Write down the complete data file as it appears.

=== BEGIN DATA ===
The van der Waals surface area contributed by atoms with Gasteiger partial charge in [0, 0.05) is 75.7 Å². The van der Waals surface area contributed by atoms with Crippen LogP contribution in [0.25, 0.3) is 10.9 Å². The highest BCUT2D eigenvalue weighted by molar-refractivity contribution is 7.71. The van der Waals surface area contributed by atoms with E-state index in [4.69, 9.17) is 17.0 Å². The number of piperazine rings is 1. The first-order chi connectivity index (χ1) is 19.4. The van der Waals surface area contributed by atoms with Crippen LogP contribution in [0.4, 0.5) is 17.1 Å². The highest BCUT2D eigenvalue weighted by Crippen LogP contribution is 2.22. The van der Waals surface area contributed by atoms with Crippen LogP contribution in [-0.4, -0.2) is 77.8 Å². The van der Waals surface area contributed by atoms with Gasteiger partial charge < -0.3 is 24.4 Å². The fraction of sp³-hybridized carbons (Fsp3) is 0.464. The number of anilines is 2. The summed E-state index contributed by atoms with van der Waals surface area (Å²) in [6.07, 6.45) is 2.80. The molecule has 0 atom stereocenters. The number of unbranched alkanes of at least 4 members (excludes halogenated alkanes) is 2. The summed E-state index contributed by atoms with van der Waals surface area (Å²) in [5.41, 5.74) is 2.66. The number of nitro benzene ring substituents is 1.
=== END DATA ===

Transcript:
The van der Waals surface area contributed by atoms with Gasteiger partial charge in [0, 0.05) is 75.7 Å². The van der Waals surface area contributed by atoms with Crippen LogP contribution in [0.25, 0.3) is 10.9 Å². The highest BCUT2D eigenvalue weighted by molar-refractivity contribution is 7.71. The van der Waals surface area contributed by atoms with E-state index in [4.69, 9.17) is 17.0 Å². The number of piperazine rings is 1. The first-order chi connectivity index (χ1) is 19.4. The van der Waals surface area contributed by atoms with Crippen LogP contribution in [0.4, 0.5) is 17.1 Å². The highest BCUT2D eigenvalue weighted by Crippen LogP contribution is 2.22. The van der Waals surface area contributed by atoms with Crippen LogP contribution in [-0.4, -0.2) is 77.8 Å². The van der Waals surface area contributed by atoms with Gasteiger partial charge < -0.3 is 24.4 Å². The fraction of sp³-hybridized carbons (Fsp3) is 0.464. The number of anilines is 2. The summed E-state index contributed by atoms with van der Waals surface area (Å²) in [6.07, 6.45) is 2.80. The molecule has 0 atom stereocenters. The number of unbranched alkanes of at least 4 members (excludes halogenated alkanes) is 2. The summed E-state index contributed by atoms with van der Waals surface area (Å²) in [5.41, 5.74) is 2.66. The number of nitro benzene ring substituents is 1.